How to Organize Your Closet

I’ll be the first to admit I have a problem. It consumes my daily thoughts. My problem? Organization.

I’ll be the first to admit I have a problem. It consumes my daily thoughts. My problem? Organization.

I love to organize stuff. It’s kind of ridiculous and occasionally out of control, but worse than that, I’m not always so good at maintaining my systems. (Shh! Don’t tell.) The only place I’ve really managed to get a good system going is in our closets—and each person’s closet (or section thereof) has evolved over the years to suit the way it is used by that person. Why am I telling you this? It matters (to me anyways).

I’ve replaced many builder-grade closet systems (aka one shelf with a bar under it) and have found that there is no one standard fit for each person. Closets require a mix of shelving options suited to the number and size of items that you’re folding, hanging and storing.

Here’s where a measuring tape comes in handy. Don’t freak out: I’m not saying you have to measure everything in your closet—just a few items to garner a general idea of your needs. The following is my suggested list of items to measure—only measure the largest one of each to give you a minimum baseline measurement.

Hanging storage (including hanger):

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  • Hanger depth
  • Shirt length
  • Shirt count or width of all shirts hanging together
  • Pant length
  • Pant count or width of all pants hanging together
  • Dress length
  • Tie, scarf or other hanging accessory length
  • Accessory count or width of all shirts hanging together

Shelf storage:

  • Sweater (even if you’re doing this in summer you want to make sure you have room for your bulkiest items)
  • Sweater count
  • Jeans or other folded pants (whichever is bulkiest)
  • Pant count
  • Purse, travel bag and other accessories (If storing all together, you only need one measurement from biggest bag. In not, get largest measure for each category that will have its own bin.)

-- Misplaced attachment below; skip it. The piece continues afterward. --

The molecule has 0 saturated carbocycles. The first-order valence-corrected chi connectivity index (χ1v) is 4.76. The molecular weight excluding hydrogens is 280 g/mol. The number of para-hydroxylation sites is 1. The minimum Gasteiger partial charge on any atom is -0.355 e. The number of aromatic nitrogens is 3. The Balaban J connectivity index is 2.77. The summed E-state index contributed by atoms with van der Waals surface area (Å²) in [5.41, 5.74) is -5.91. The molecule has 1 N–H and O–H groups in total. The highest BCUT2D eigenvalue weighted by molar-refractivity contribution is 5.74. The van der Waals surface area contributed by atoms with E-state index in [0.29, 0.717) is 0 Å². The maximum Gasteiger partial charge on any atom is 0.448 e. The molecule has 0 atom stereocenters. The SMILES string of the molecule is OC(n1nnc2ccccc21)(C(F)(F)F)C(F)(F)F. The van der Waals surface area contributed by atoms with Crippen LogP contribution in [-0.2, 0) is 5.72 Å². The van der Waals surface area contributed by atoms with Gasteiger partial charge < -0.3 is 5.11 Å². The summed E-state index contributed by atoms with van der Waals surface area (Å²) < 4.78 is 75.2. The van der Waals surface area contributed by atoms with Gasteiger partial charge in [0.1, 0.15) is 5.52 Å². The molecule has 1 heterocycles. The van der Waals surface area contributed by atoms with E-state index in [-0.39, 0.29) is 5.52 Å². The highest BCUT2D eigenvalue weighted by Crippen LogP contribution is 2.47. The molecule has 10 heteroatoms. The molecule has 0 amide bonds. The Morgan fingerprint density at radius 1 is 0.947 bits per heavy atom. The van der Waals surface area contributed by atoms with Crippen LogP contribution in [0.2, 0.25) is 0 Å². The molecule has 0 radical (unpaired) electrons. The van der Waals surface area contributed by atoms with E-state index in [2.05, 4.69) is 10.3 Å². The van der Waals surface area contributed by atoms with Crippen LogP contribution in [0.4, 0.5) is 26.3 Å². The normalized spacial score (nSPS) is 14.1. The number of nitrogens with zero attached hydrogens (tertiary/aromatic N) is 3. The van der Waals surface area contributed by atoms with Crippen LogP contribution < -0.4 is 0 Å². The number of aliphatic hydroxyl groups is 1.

• Shoes (largest pair)
  • Shoe count
  • Boots (measure these separately only if you’re storing them differently from standard shoes)


  • Length
  • Width
  • Height

Once you’re armed with these measurements, you can start formulating a plan for your closet space. Draw out the space on a piece of paper, and use your measurement from above to calculate hanging space versus folding space. Here’s where you determine if you’ll want one or two hanging rows and the number of shelves above and below. (If you’re not feeling artistic, there are plenty of free online programs and smartphone apps available that do all the design work for you—all you do is plug in the numbers above. Just be aware that some of these programs are tailored to particular closet systems.)

When selecting your systems, consider the amount of flexibility you’ll need for the shelves. If you’d like to be able to move the shelves to adapt to your needs, consider getting a track system. (Track systems are my preference because they give me the ability to change up storage options to suit the season and accommodate clothing-size changes for growing children.)

You’ll also want to take materials into consideration. If you have allergies, wire systems collect less dust than wood or other solid materials; though, solid materials prevent small accessories from literally falling through the cracks. Weigh the pros and cons before proceeding. Many systems allow you to do a combination of both, which is what I did for our son’s room, blending sliding wire and canvas baskets to accommodate his needs. In the master closet, I used two different systems—an out-of-the-box wire system that worked well for that wall’s shallow depth and an assemble-it-yourself system from IKEA that allowed us to customize the number and size of drawers and shoe organizers.

Before you finalize your plan, go over the design with the person using the closet to see if it fits his or her needs. Tape off heights to make sure everyone can reach the most commonly used items for easy stowing and retrieval. (It’s great to consider that your spouse or teen is taller and can reach higher, but think about if you’re typically the one putting stuff away.) Adjust your plan as needed to accommodate.

Once your closet organizer is installed, (my favorite part!) sit back and marvel at the awesomeness you’ve created for yourself and those you love.

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